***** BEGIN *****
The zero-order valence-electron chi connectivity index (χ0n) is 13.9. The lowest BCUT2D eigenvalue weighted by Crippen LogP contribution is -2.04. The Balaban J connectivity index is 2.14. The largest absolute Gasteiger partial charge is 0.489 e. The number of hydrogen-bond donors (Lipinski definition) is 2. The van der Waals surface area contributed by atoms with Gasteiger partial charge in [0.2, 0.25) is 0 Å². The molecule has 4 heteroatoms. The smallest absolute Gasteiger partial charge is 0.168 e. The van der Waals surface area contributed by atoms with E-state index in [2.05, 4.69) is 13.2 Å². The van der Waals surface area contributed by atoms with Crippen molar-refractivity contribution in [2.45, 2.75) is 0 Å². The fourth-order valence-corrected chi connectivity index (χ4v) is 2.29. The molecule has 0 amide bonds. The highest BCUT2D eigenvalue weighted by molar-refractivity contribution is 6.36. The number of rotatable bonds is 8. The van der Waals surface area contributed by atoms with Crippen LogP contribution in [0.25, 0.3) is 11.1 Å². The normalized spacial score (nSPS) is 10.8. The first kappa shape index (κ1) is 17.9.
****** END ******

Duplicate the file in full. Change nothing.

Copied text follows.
The zero-order valence-electron chi connectivity index (χ0n) is 13.9. The lowest BCUT2D eigenvalue weighted by Crippen LogP contribution is -2.04. The Balaban J connectivity index is 2.14. The largest absolute Gasteiger partial charge is 0.489 e. The number of hydrogen-bond donors (Lipinski definition) is 2. The van der Waals surface area contributed by atoms with Gasteiger partial charge in [0.2, 0.25) is 0 Å². The molecule has 4 heteroatoms. The smallest absolute Gasteiger partial charge is 0.168 e. The van der Waals surface area contributed by atoms with E-state index in [2.05, 4.69) is 13.2 Å². The van der Waals surface area contributed by atoms with Crippen molar-refractivity contribution in [2.45, 2.75) is 0 Å². The fourth-order valence-corrected chi connectivity index (χ4v) is 2.29. The molecule has 0 amide bonds. The highest BCUT2D eigenvalue weighted by molar-refractivity contribution is 6.36. The number of rotatable bonds is 8. The van der Waals surface area contributed by atoms with Crippen LogP contribution in [0.25, 0.3) is 11.1 Å². The normalized spacial score (nSPS) is 10.8. The first kappa shape index (κ1) is 17.9.